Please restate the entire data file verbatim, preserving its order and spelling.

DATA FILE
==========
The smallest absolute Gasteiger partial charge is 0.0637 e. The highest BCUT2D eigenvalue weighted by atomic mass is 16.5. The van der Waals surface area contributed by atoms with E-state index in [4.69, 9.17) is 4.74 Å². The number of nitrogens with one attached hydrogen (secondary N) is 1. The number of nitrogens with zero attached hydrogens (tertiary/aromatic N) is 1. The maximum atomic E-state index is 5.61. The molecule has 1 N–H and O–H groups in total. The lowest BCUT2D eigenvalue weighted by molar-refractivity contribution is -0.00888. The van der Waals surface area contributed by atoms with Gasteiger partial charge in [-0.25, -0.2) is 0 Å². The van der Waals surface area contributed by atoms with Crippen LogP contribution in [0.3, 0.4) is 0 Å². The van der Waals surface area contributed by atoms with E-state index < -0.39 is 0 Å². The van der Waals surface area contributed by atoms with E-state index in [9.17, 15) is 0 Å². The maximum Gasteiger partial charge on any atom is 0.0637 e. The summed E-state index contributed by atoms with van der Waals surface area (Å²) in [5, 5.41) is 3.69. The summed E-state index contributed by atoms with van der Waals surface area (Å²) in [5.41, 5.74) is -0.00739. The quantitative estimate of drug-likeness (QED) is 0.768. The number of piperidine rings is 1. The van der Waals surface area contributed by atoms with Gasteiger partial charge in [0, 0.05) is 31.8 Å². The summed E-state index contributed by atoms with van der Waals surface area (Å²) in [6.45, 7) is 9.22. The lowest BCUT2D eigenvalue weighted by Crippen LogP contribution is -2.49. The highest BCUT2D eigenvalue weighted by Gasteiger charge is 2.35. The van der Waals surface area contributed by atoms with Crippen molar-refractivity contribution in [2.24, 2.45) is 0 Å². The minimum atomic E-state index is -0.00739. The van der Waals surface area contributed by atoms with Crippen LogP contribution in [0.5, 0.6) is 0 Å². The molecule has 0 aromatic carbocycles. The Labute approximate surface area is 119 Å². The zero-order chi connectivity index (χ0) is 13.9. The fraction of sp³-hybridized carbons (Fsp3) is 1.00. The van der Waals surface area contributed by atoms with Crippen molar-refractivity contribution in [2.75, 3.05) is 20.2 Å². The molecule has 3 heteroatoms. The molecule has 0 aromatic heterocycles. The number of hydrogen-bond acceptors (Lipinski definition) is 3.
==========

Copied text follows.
The smallest absolute Gasteiger partial charge is 0.0637 e. The highest BCUT2D eigenvalue weighted by atomic mass is 16.5. The van der Waals surface area contributed by atoms with E-state index in [4.69, 9.17) is 4.74 Å². The number of nitrogens with one attached hydrogen (secondary N) is 1. The number of nitrogens with zero attached hydrogens (tertiary/aromatic N) is 1. The maximum atomic E-state index is 5.61. The molecule has 1 N–H and O–H groups in total. The lowest BCUT2D eigenvalue weighted by molar-refractivity contribution is -0.00888. The van der Waals surface area contributed by atoms with Gasteiger partial charge in [-0.25, -0.2) is 0 Å². The van der Waals surface area contributed by atoms with Crippen LogP contribution in [0.3, 0.4) is 0 Å². The van der Waals surface area contributed by atoms with E-state index < -0.39 is 0 Å². The van der Waals surface area contributed by atoms with E-state index in [9.17, 15) is 0 Å². The maximum Gasteiger partial charge on any atom is 0.0637 e. The summed E-state index contributed by atoms with van der Waals surface area (Å²) in [5, 5.41) is 3.69. The summed E-state index contributed by atoms with van der Waals surface area (Å²) in [5.41, 5.74) is -0.00739. The quantitative estimate of drug-likeness (QED) is 0.768. The number of piperidine rings is 1. The van der Waals surface area contributed by atoms with Gasteiger partial charge in [0, 0.05) is 31.8 Å². The summed E-state index contributed by atoms with van der Waals surface area (Å²) in [6.45, 7) is 9.22. The lowest BCUT2D eigenvalue weighted by Crippen LogP contribution is -2.49. The highest BCUT2D eigenvalue weighted by Gasteiger charge is 2.35. The van der Waals surface area contributed by atoms with Crippen molar-refractivity contribution in [2.24, 2.45) is 0 Å². The minimum atomic E-state index is -0.00739. The van der Waals surface area contributed by atoms with Crippen LogP contribution in [0.5, 0.6) is 0 Å². The molecule has 0 aromatic carbocycles. The Labute approximate surface area is 119 Å². The zero-order chi connectivity index (χ0) is 13.9. The fraction of sp³-hybridized carbons (Fsp3) is 1.00. The van der Waals surface area contributed by atoms with Crippen molar-refractivity contribution in [2.75, 3.05) is 20.2 Å². The molecule has 3 heteroatoms. The molecule has 0 aromatic heterocycles. The number of hydrogen-bond acceptors (Lipinski definition) is 3.